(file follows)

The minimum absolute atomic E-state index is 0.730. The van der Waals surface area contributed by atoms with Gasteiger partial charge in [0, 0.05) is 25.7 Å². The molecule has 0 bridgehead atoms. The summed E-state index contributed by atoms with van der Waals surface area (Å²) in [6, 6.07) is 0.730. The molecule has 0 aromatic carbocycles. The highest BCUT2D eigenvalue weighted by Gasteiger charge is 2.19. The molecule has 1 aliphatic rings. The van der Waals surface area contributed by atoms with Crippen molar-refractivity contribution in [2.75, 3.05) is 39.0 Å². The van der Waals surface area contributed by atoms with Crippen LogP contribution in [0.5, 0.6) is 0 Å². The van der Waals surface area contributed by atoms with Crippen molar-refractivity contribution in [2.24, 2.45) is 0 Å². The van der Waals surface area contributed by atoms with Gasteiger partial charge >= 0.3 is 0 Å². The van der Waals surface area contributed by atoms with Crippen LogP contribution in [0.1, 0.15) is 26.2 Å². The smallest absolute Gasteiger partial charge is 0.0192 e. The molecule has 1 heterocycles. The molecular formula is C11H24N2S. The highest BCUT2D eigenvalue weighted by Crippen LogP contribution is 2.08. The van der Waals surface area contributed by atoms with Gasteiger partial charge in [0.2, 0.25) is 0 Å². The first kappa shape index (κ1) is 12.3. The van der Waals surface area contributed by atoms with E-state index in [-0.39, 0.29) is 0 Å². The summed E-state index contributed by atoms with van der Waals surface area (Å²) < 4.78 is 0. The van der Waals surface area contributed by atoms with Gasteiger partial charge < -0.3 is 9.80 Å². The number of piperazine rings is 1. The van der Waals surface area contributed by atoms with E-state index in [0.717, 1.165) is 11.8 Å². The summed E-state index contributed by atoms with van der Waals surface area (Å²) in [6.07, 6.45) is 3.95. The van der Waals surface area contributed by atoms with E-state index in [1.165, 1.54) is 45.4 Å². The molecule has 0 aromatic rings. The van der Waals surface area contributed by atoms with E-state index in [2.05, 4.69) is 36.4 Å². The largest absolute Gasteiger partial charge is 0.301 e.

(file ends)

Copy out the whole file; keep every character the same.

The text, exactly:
The minimum absolute atomic E-state index is 0.730. The van der Waals surface area contributed by atoms with Gasteiger partial charge in [0, 0.05) is 25.7 Å². The molecule has 0 bridgehead atoms. The summed E-state index contributed by atoms with van der Waals surface area (Å²) in [6, 6.07) is 0.730. The molecule has 0 aromatic carbocycles. The highest BCUT2D eigenvalue weighted by Gasteiger charge is 2.19. The molecule has 1 aliphatic rings. The van der Waals surface area contributed by atoms with Crippen molar-refractivity contribution in [2.75, 3.05) is 39.0 Å². The van der Waals surface area contributed by atoms with Crippen LogP contribution in [0.5, 0.6) is 0 Å². The van der Waals surface area contributed by atoms with Crippen molar-refractivity contribution in [2.24, 2.45) is 0 Å². The van der Waals surface area contributed by atoms with Gasteiger partial charge >= 0.3 is 0 Å². The van der Waals surface area contributed by atoms with Crippen LogP contribution in [0.1, 0.15) is 26.2 Å². The smallest absolute Gasteiger partial charge is 0.0192 e. The molecule has 1 heterocycles. The molecular formula is C11H24N2S. The highest BCUT2D eigenvalue weighted by Crippen LogP contribution is 2.08. The van der Waals surface area contributed by atoms with Gasteiger partial charge in [0.2, 0.25) is 0 Å². The first kappa shape index (κ1) is 12.3. The van der Waals surface area contributed by atoms with E-state index in [-0.39, 0.29) is 0 Å². The summed E-state index contributed by atoms with van der Waals surface area (Å²) < 4.78 is 0. The van der Waals surface area contributed by atoms with Gasteiger partial charge < -0.3 is 9.80 Å². The number of piperazine rings is 1. The van der Waals surface area contributed by atoms with E-state index in [0.717, 1.165) is 11.8 Å². The summed E-state index contributed by atoms with van der Waals surface area (Å²) in [6.07, 6.45) is 3.95. The van der Waals surface area contributed by atoms with E-state index in [1.165, 1.54) is 45.4 Å². The molecule has 0 aromatic rings. The van der Waals surface area contributed by atoms with E-state index in [2.05, 4.69) is 36.4 Å². The largest absolute Gasteiger partial charge is 0.301 e.